But just when I thought I couldn’t bear one more comment about how “grown up” she looks (she really does — it’s not often you come across a 4-foot-tall kindergartner) or one more conversation with her that included vocabulary words usually reserved for double-digit kids, I got some reassurance that she’s still my “little” girl. The other day, she sat at my desk at work and watched an entire “Dora the Explorer” DVD with rapt attention. While Dora’s voice grates my nerves, it was music to my ears to hear Emma repeat the Spanish vocab (with a pretty darn good accent I must admit), and answer Dora’s standard end-of-episode question: “What was your favorite part?”
It’s a good thing she still likes la pequena embajadora d’Espanol, considering her lunch box and plastic sandwich box (don’t you love those?) are both adorned with the always smiling Dora and her sidekicks Backpack, Boots and Map. (Not to mention, her favorite T-shirt, her bedsheets ... you get the picture.)
The hardest part of the back-to-school adjustment at our house is the earlier “up” time — for me, not her. She has adjusted just fine to an earlier bedtime and subsequent earlier rise time. I on the other hand am struggling with my 5:45 a.m. wakeup. I suppose I’ll get used to it in a few weeks. On the other hand, I love getting to work early, which allows me to pick Emma up from school (last year, Grandma did the honors). The chatter explosion in those first 10 minutes after pickup could register on the Richter scale some days — which is a good thing! Sometimes we head home, and other days we go back to my office, but I am really enjoying getting to spend more time with her after school. We have gone for walks, chased butterflies, played puzzles ... and when the weather turns cold I hope to add crafts and cookie-baking to the itinerary. Back-to-school isn’t so bad, after all.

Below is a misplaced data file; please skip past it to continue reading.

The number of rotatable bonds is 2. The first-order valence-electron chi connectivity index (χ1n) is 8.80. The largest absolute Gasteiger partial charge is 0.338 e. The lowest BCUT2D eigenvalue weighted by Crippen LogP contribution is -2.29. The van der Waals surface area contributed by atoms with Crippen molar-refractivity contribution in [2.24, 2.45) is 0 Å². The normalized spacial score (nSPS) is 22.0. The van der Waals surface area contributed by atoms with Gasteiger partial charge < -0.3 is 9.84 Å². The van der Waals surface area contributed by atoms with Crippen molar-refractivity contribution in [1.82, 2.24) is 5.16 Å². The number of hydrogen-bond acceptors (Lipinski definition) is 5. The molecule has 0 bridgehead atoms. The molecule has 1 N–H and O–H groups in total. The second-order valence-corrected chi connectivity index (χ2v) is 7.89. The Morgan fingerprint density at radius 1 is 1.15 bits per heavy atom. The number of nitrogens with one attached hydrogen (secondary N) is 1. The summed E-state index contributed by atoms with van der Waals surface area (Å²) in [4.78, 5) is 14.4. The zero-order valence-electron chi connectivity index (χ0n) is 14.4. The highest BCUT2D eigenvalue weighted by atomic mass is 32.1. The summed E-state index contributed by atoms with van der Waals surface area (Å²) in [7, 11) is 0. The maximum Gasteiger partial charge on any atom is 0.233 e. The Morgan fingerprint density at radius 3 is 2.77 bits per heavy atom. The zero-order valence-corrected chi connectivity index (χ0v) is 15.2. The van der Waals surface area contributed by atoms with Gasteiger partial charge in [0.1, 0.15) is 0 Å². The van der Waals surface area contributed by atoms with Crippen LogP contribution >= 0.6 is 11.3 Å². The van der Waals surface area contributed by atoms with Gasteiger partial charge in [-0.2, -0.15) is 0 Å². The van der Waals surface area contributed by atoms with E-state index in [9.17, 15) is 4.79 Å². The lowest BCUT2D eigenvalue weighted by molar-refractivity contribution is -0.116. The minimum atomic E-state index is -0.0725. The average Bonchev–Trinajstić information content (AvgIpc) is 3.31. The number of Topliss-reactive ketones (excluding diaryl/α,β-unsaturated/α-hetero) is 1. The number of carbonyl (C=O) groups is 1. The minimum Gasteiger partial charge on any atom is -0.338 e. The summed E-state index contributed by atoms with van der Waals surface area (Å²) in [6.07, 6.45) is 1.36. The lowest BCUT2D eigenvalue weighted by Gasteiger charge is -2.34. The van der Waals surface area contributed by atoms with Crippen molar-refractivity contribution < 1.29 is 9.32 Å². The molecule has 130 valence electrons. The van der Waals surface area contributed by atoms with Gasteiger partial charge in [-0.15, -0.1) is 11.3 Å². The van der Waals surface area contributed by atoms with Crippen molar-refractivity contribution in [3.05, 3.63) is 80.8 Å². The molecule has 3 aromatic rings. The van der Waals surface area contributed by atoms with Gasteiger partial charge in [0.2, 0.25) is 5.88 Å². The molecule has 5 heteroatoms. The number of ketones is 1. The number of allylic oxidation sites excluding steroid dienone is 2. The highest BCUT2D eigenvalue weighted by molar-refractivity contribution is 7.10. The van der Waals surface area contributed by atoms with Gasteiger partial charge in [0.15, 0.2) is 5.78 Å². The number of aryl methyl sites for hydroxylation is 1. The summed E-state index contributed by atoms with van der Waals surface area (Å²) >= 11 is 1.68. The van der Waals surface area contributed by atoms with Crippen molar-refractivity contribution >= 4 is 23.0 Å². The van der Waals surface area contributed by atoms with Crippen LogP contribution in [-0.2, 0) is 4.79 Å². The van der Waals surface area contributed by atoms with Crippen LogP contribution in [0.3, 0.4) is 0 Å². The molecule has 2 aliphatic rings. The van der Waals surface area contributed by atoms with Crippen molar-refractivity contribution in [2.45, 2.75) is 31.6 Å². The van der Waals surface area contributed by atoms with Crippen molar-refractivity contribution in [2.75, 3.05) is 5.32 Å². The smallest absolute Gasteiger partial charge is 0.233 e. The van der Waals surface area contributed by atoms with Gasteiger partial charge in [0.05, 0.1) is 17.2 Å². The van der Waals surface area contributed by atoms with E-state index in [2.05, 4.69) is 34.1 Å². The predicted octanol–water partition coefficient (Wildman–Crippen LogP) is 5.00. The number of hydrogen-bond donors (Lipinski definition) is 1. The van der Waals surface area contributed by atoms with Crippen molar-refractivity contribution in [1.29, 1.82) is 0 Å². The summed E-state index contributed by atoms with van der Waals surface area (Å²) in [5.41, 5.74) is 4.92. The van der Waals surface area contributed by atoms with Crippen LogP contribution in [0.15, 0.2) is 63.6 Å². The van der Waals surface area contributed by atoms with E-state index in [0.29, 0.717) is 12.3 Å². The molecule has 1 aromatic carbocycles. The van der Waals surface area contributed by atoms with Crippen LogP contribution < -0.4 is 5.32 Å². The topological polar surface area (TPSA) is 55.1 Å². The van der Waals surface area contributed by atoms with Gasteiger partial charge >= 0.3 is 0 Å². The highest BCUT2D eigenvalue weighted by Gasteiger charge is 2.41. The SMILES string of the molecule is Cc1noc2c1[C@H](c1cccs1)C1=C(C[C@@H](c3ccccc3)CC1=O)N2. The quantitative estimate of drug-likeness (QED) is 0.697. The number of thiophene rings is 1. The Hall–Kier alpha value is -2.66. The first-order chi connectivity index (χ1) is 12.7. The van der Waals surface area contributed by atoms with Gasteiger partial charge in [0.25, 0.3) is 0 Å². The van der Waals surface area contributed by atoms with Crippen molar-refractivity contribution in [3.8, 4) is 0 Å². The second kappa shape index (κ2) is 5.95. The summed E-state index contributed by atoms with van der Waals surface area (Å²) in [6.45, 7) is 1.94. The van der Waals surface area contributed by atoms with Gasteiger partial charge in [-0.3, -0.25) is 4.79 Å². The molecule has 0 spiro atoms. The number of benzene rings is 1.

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Speaking of grandmas, Sept. 11 is Grandparents’ Day this year. Do you plan to encourage your kids to do something special for your parents? Maybe they could cook them a meal for the g-parents, or put on a show. You could go out to eat or just spend time hanging out together, playing, reading, telling or reading stories. If your parents are not local, you could send a handmade card, or plan a special phone call or Skype session.
It is a fact that grandparents today do so much more for their grandchildren. According to the 2010 Census, nearly half the U.S. states had increases of 40 percent or more over the last decade in the number of grandchildren living with grandparents. With more grandparents being employed than their grown children, grandparents more and more are acting as the safety net for today’s youngsters. Thank God for that.
Unfortunately, not all grandparents are there for their grandchildren, for whatever reasons — life choices, health, jobs, personality conflicts. If your children are lacking time with their grandparents, consider finding an older adult in the neighborhood to “adopt.” Frequent exposure to the “older, wiser” generation will enrich your children’s lives in ways you never even imagined. If you are an older person reading this, is there perhaps a family in your neighborhood or at church whose children could use a grandparent figure in their lives?
Happy Grandparents’ Day to all the grandmas and grandpas in the Ohio Valley. God bless you!
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